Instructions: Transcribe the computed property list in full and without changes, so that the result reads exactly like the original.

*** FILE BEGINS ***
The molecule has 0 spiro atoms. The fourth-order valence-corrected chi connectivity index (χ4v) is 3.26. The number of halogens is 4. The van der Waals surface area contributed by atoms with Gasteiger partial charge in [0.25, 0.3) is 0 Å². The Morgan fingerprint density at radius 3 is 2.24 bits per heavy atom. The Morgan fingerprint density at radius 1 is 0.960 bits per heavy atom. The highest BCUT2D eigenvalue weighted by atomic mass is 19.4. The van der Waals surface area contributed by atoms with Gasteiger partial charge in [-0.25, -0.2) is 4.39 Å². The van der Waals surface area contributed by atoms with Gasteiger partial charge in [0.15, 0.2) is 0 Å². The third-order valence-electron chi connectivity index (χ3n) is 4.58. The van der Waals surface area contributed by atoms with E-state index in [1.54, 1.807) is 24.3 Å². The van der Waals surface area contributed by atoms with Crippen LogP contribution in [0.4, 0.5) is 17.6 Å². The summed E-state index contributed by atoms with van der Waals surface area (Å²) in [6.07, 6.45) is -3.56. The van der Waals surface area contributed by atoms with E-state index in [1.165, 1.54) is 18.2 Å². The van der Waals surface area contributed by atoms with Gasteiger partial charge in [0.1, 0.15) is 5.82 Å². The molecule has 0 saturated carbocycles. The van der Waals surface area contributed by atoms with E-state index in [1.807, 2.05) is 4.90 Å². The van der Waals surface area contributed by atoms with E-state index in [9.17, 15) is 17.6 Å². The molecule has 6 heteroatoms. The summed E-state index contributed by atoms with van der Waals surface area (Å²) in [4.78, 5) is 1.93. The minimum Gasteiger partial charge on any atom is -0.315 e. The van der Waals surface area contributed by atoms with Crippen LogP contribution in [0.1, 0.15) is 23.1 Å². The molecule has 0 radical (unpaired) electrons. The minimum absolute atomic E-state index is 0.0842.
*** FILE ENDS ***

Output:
The molecule has 0 spiro atoms. The fourth-order valence-corrected chi connectivity index (χ4v) is 3.26. The number of halogens is 4. The van der Waals surface area contributed by atoms with Gasteiger partial charge in [0.25, 0.3) is 0 Å². The Morgan fingerprint density at radius 3 is 2.24 bits per heavy atom. The Morgan fingerprint density at radius 1 is 0.960 bits per heavy atom. The highest BCUT2D eigenvalue weighted by atomic mass is 19.4. The van der Waals surface area contributed by atoms with Gasteiger partial charge in [-0.25, -0.2) is 4.39 Å². The van der Waals surface area contributed by atoms with Gasteiger partial charge in [0.15, 0.2) is 0 Å². The third-order valence-electron chi connectivity index (χ3n) is 4.58. The van der Waals surface area contributed by atoms with E-state index in [1.54, 1.807) is 24.3 Å². The van der Waals surface area contributed by atoms with Crippen LogP contribution in [0.4, 0.5) is 17.6 Å². The summed E-state index contributed by atoms with van der Waals surface area (Å²) in [6.07, 6.45) is -3.56. The van der Waals surface area contributed by atoms with E-state index in [1.165, 1.54) is 18.2 Å². The van der Waals surface area contributed by atoms with Gasteiger partial charge in [0.1, 0.15) is 5.82 Å². The molecule has 0 saturated carbocycles. The van der Waals surface area contributed by atoms with E-state index in [1.807, 2.05) is 4.90 Å². The van der Waals surface area contributed by atoms with E-state index in [9.17, 15) is 17.6 Å². The molecule has 6 heteroatoms. The summed E-state index contributed by atoms with van der Waals surface area (Å²) in [4.78, 5) is 1.93. The minimum Gasteiger partial charge on any atom is -0.315 e. The van der Waals surface area contributed by atoms with Crippen LogP contribution in [0.1, 0.15) is 23.1 Å². The molecule has 0 radical (unpaired) electrons. The minimum absolute atomic E-state index is 0.0842.